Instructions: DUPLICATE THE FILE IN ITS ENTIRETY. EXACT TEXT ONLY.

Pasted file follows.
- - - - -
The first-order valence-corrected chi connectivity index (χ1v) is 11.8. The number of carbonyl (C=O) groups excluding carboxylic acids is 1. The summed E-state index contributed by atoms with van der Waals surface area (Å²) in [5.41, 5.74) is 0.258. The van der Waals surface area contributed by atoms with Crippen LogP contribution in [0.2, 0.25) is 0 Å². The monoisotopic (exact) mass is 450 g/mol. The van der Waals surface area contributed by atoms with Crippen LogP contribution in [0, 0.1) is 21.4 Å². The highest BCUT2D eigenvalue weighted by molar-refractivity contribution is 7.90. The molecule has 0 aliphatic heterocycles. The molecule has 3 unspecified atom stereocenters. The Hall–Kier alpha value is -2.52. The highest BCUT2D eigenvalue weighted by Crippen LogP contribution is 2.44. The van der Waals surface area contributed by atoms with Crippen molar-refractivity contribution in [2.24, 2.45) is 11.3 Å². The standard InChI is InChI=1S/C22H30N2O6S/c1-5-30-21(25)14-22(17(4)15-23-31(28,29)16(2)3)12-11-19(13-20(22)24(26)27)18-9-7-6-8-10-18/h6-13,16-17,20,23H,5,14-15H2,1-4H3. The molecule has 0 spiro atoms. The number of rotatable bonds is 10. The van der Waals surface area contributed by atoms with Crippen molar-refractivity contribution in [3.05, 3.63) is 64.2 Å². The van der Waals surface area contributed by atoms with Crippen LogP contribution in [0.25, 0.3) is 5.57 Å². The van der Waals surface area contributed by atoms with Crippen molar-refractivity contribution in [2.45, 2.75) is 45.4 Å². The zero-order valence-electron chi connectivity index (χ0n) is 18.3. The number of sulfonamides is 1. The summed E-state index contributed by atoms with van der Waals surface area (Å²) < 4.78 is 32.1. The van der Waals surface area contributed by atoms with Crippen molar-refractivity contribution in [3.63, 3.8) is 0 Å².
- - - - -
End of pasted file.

The first-order valence-corrected chi connectivity index (χ1v) is 11.8. The number of carbonyl (C=O) groups excluding carboxylic acids is 1. The summed E-state index contributed by atoms with van der Waals surface area (Å²) in [5.41, 5.74) is 0.258. The van der Waals surface area contributed by atoms with Crippen LogP contribution in [0.2, 0.25) is 0 Å². The monoisotopic (exact) mass is 450 g/mol. The van der Waals surface area contributed by atoms with Crippen LogP contribution in [0, 0.1) is 21.4 Å². The highest BCUT2D eigenvalue weighted by molar-refractivity contribution is 7.90. The molecule has 0 aliphatic heterocycles. The molecule has 3 unspecified atom stereocenters. The Hall–Kier alpha value is -2.52. The highest BCUT2D eigenvalue weighted by Crippen LogP contribution is 2.44. The van der Waals surface area contributed by atoms with Crippen molar-refractivity contribution in [2.24, 2.45) is 11.3 Å². The standard InChI is InChI=1S/C22H30N2O6S/c1-5-30-21(25)14-22(17(4)15-23-31(28,29)16(2)3)12-11-19(13-20(22)24(26)27)18-9-7-6-8-10-18/h6-13,16-17,20,23H,5,14-15H2,1-4H3. The molecule has 0 spiro atoms. The number of rotatable bonds is 10. The van der Waals surface area contributed by atoms with Crippen molar-refractivity contribution in [3.05, 3.63) is 64.2 Å². The van der Waals surface area contributed by atoms with Crippen LogP contribution in [0.25, 0.3) is 5.57 Å². The van der Waals surface area contributed by atoms with Crippen molar-refractivity contribution in [2.45, 2.75) is 45.4 Å². The zero-order valence-electron chi connectivity index (χ0n) is 18.3. The number of sulfonamides is 1. The summed E-state index contributed by atoms with van der Waals surface area (Å²) < 4.78 is 32.1. The van der Waals surface area contributed by atoms with Crippen molar-refractivity contribution in [3.63, 3.8) is 0 Å².